to a warrant, police found firearms and ammunition in a
locked gun safe during a search of Tina Berven and William
Witkowski's residence. The superior court suppressed
this evidence, ruling that the search exceeded the
warrant's scope, and we granted discretionary review. The
State argues that under the Fourth Amendment of the United
States Constitution, the superior court erred when it
concluded that the locked gun safe's contents were
outside the warrant's scope. We agree with the State
because the warrant authorized a search for firearms and
because firearms were likely to be found in the locked gun
safe. We also decline the Respondents' request to affirm
on the alternative basis that the Washington
Constitution's greater privacy protections under article
I, section 7 include that a premises search warrant must
expressly authorize the search of locked containers likely to
hold the search's object. Accordingly, we reverse the
superior court's ruling suppressing the evidence.
Search Warrant and Addendum
October 27, 2015, Deputy Martin Zurfluh obtained a search
warrant to search the Respondents' property, including
their residence, for evidence of possession of stolen
property and utility theft. The search warrant was limited to
a stolen power meter and its accessories. An arrest warrant
for Witkowski was also issued.
October 29, officers executed the search and arrest warrants.
After this search, Deputy Zurfluh requested an addendum to
the search warrant. In his affidavit, Deputy Zurfluh
explained that after entering the Respondents' residence,
police found drug paraphernalia, ammunition, one locked gun
safe, one unlocked gun safe, a rifle case, and surveillance
cameras. Deputy Zurfluh knew that the Respondents were felons
and were prohibited from possessing firearms or ammunition.
search warrant addendum authorized police to search at the
Respondents' street address for evidence of unlawful
possession of a firearm, identity theft, unlawful possession
of a controlled substance, and unlawful use of drug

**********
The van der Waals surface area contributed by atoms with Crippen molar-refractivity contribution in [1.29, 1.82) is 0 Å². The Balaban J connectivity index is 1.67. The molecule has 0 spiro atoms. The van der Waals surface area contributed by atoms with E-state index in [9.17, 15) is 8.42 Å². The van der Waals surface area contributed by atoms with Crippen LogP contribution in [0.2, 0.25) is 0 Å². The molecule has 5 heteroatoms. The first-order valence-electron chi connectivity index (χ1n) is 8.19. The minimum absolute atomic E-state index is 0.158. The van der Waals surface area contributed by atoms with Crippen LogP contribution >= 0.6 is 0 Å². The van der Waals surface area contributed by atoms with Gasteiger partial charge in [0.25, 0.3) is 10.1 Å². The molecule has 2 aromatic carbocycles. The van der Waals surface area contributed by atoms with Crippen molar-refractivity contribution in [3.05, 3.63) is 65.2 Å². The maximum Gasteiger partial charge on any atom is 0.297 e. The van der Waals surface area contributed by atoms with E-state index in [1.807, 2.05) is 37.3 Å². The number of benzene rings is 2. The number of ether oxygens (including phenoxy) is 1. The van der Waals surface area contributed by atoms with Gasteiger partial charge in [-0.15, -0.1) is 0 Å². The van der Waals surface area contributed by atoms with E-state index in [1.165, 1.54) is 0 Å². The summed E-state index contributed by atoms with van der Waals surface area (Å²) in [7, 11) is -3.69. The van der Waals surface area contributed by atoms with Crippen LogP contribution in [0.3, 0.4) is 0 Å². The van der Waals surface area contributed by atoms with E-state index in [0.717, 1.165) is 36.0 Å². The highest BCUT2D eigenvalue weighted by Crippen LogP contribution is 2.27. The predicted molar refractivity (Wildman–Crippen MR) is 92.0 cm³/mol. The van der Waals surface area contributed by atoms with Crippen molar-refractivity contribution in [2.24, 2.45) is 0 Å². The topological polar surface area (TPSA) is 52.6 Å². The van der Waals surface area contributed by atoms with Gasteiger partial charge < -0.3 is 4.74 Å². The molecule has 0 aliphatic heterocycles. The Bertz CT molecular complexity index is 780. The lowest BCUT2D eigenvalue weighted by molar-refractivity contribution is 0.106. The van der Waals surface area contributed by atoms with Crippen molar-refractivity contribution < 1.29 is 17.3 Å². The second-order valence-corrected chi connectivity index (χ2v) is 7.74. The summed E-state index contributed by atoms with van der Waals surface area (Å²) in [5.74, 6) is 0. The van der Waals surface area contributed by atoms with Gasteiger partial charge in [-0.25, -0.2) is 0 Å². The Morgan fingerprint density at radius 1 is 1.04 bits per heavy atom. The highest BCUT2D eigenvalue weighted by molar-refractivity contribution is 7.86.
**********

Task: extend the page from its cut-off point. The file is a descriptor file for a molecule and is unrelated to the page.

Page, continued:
paraphernalia. The warrant addendum defined the area to be
searched for this evidence as the main residence, a shed, and
any vehicles and outbuildings at the street address.
addendum authorized the seizure of evidence including,
1. [f]irearms, firearms parts, and accessories, including but
not limited to rifles, shotguns, handguns, ammunition,
scopes, cases, cleaning kits, and holsters.
. . . .
4. Surveillance Systems used or intended to be used in the
furtherance of any of the above listed crimes.
. . . .
6. Any item used as a container for item 4.
Papers (CP) at 68 (emphasis added). Notably, the addendum did
not identify either of the gun safes as items to be seized,
although Deputy Zurfluh stated in his affidavit as part of
his description of the initial search that officers had found
two gun safes in the residence.
executing the warrant addendum, officers opened the locked
gun safe. They found firearms inside.
the second search, the State charged Respondents with
numerous counts including first degree unlawful possession of
a firearm. Witkowski was additionally charged with seven
counts of possession of a stolen firearm.
Suppression Motions and Hearing
Respondents moved to suppress all evidence found as a result
of the search. At the suppression hearing, Deputy Zurfluh
testified that the locked gun safe was located in the kitchen
and that it was about the size of a refrigerator. Deputy
Zurfluh suspected that there were firearms in the safe
because he had found ammunition in the home. In Deputy
Zurfluh's experience, tall, upright safes were typically